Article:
I have a lot of writer-friends. This is probably no big surprise. People in the same industry tend to band together, even when the profession in question is a very solitary one.
How to describe it best? – writers are more or less Hobbits who keep to themselves until they finish their work for the day and then they want to stumble out of their little round-doored Hobbit-houses and want to go have a drink with some other Hobbits down at the local Shire pub.
In any case, it’s good to know you’re not alone. And I don’t just mean physically isolated, or even isolated within your own narrative. I mean it’s good to know you’re not alone in terms of your neuroses.
Lately I’ve noticed one glaring thing all my fellow writers and I have in common: Our brains are all equipped with very potent guilt-producing apparatuses. In plain English: We spend a hell of a lot of time feeling guilty.
My friends are no slouches, either. They are hardworking, prolific writers who have won literary prizes and lots of accolades. So why all the guilt?
There’s so much to unpack in this writers-and-guilt topic, but I think right now I want to talk about daydreaming. And I’m only calling it daydreaming for lack of a better word. "Meditating" might also suffice, but tends to have that Eastern/yoga class affiliation. Anyway... in terms of writing a novel, daydreaming is that thing you absolutely HAVE to do a lot of, especially in the beginning. It is a necessary state of percolation wherein your brain gets a chance to step back and experience your as-yet-not-totally-formed narrative holistically. I realize that doesn’t sound possible: How can you have a holistic glimpse of something that, at this early stage, your conscious brain can only see in bits and parts?
There is an anecdote about how Faulkner came up with The Sound and the Fury. He said he had a vision – a mental snapshot, really – of a girl climbing a tree in white bloomers that had been muddied. His brain told him there was an entire novel – a great novel about the South – contained in that image, and he wrote TSATF pursuing with his conscious brain what his subconscious brain intuitively understood.
Even when you are mid-novel – or even at the denouement for that matter – daydreaming still serves a crucial function. It allows you to see and resolve plot holes, or better understand character motivations. It is not merely your brain solving a jigsaw puzzle, it is your brain designing and reverse-engineering that jigsaw puzzle. Daydreaming is the time you get those delicious AHA! moments in your life as a writer.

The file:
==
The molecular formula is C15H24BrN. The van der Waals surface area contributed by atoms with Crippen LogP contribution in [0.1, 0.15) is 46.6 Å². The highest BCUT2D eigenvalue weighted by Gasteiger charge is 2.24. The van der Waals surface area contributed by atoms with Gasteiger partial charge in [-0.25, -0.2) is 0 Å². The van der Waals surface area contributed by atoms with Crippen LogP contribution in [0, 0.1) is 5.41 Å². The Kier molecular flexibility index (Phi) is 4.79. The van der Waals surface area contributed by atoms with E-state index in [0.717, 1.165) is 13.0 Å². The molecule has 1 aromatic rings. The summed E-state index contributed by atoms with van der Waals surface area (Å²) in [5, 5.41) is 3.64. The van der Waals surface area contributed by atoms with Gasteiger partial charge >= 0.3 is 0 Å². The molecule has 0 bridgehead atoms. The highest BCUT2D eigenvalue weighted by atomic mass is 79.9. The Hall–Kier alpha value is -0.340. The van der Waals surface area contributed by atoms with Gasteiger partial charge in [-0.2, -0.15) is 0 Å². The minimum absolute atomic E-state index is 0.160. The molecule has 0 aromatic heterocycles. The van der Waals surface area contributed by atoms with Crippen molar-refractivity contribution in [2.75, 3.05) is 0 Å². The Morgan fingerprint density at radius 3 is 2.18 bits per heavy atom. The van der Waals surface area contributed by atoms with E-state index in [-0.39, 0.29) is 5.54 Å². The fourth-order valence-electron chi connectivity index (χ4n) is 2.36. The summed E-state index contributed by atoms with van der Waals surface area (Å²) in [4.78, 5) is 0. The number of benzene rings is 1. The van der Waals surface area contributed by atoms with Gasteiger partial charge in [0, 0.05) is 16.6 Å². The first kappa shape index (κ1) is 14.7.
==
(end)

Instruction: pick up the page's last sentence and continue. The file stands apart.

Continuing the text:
So why can it also feel like crap? Why do we feel so guilty when we spend hours daydreaming? Easy answer: Because for every AHA! moment, you have ten moments wherein nothing is resolved, and wherein you are stymied. These sensations are awful, because it feels like you are in the middle of thought you never got to finish. You go out to dinner with your friends and feel distracted. You’re cranky with your partner, and not really present.
And the even more obvious answer: You have no output to show for your preoccupation. Cinema has often captured this impotency all too vividly: The frustrated writer, staring at his silent typewriter. Chewing his nails. Repeatedly and mindlessly bouncing a ball against a wall. Frittering away the minutes, hours. Downing a bottle of whiskey. (“Writer” almost always = a guy in the movie camera's eye. In fact, it almost always equals Johnny Depp.) There is a pathetic kind of comedy in these images, but who wants to relate to a deadbeat who is all intention and no output?
Whether we like it or not – whether we admit it or not – we writers are more or less slaves to word count. There is a comfort in the quantifiable. No matter how much we try to resist the dogma that surrounds us, we tend (unfortunately) to perceive the act of writing a novel as something akin to running a marathon, wherein every word amounts to one step.
But (in my humble opinion) writing is not a linear process. It is your brain trying to create a web of ideas, a 3D constellation that orders itself into cohesion, but that also invites the reader to participate in this act of organization (and allow for multiple re-orderings by multiple readers).
Daydreaming serves a deeply important purpose in this latter model of the writing process. And it’s a shame that so many writers I know – writers who regularly publish – will describe their day to me with an air of guilt, of shame, of impotency. Personally, I feel the more “daydreaming” they do, the more I will enjoy their eventual book!
But then, who knows. If daydreaming has been so systematically undervalued, maybe the guilt serves a purpose, too.
In any case, I’ve recently begun working on my third novel, and I spend several dogged hours each and every day, slowly putting words on the page. But I also remind myself that it’s okay, too, to sometimes lie flat on my back on the carpet and stare up at the ceiling as I try to picture the shape of a character’s nose, or the turn of events in the next chapter, or a detail about the setting. I remind myself to take my time, to get lost in this alternate reality – so I can sniff out what works and what doesn’t, but also so that when my reader finally picks up this book, hopefully he/she can get lost in it, too. I remind myself to value the daydreaming as a tool to help my narrative reach a more organic state.
And then when I feel guilty enough, I get up and write some more words.